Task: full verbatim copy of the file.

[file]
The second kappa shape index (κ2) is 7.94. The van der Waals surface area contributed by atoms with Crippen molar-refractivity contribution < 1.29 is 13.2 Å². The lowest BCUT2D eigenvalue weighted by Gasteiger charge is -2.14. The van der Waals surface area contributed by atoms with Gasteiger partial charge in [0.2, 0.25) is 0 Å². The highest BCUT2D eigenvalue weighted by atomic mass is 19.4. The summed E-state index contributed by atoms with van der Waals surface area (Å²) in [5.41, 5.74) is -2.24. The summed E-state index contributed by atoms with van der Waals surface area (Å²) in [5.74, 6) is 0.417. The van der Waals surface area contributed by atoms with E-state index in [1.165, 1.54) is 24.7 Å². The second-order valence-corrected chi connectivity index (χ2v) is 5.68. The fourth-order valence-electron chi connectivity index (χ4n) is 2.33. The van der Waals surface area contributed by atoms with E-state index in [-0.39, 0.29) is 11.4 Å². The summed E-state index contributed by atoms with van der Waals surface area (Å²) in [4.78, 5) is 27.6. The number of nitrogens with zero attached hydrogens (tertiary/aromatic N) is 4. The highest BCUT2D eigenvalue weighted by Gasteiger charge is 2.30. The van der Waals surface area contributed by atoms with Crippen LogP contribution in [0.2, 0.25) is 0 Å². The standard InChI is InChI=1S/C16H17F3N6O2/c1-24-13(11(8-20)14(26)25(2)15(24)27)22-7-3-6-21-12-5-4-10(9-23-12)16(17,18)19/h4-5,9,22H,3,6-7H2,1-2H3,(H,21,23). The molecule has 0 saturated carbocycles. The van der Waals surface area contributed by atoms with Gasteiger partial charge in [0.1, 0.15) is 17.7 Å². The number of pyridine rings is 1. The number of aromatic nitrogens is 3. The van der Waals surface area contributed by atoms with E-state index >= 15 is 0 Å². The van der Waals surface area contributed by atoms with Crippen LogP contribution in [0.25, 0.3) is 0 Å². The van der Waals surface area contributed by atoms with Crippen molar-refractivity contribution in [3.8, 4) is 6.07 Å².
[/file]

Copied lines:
The second kappa shape index (κ2) is 7.94. The van der Waals surface area contributed by atoms with Crippen molar-refractivity contribution < 1.29 is 13.2 Å². The lowest BCUT2D eigenvalue weighted by Gasteiger charge is -2.14. The van der Waals surface area contributed by atoms with Gasteiger partial charge in [0.2, 0.25) is 0 Å². The highest BCUT2D eigenvalue weighted by atomic mass is 19.4. The summed E-state index contributed by atoms with van der Waals surface area (Å²) in [5.41, 5.74) is -2.24. The summed E-state index contributed by atoms with van der Waals surface area (Å²) in [5.74, 6) is 0.417. The van der Waals surface area contributed by atoms with E-state index in [1.165, 1.54) is 24.7 Å². The second-order valence-corrected chi connectivity index (χ2v) is 5.68. The fourth-order valence-electron chi connectivity index (χ4n) is 2.33. The van der Waals surface area contributed by atoms with E-state index in [-0.39, 0.29) is 11.4 Å². The summed E-state index contributed by atoms with van der Waals surface area (Å²) in [4.78, 5) is 27.6. The number of nitrogens with zero attached hydrogens (tertiary/aromatic N) is 4. The highest BCUT2D eigenvalue weighted by Gasteiger charge is 2.30. The van der Waals surface area contributed by atoms with Crippen LogP contribution in [0.2, 0.25) is 0 Å². The standard InChI is InChI=1S/C16H17F3N6O2/c1-24-13(11(8-20)14(26)25(2)15(24)27)22-7-3-6-21-12-5-4-10(9-23-12)16(17,18)19/h4-5,9,22H,3,6-7H2,1-2H3,(H,21,23). The molecule has 0 saturated carbocycles. The van der Waals surface area contributed by atoms with Gasteiger partial charge in [0.1, 0.15) is 17.7 Å². The number of pyridine rings is 1. The number of aromatic nitrogens is 3. The van der Waals surface area contributed by atoms with E-state index >= 15 is 0 Å². The van der Waals surface area contributed by atoms with Crippen LogP contribution in [0.25, 0.3) is 0 Å². The van der Waals surface area contributed by atoms with Crippen molar-refractivity contribution in [3.8, 4) is 6.07 Å².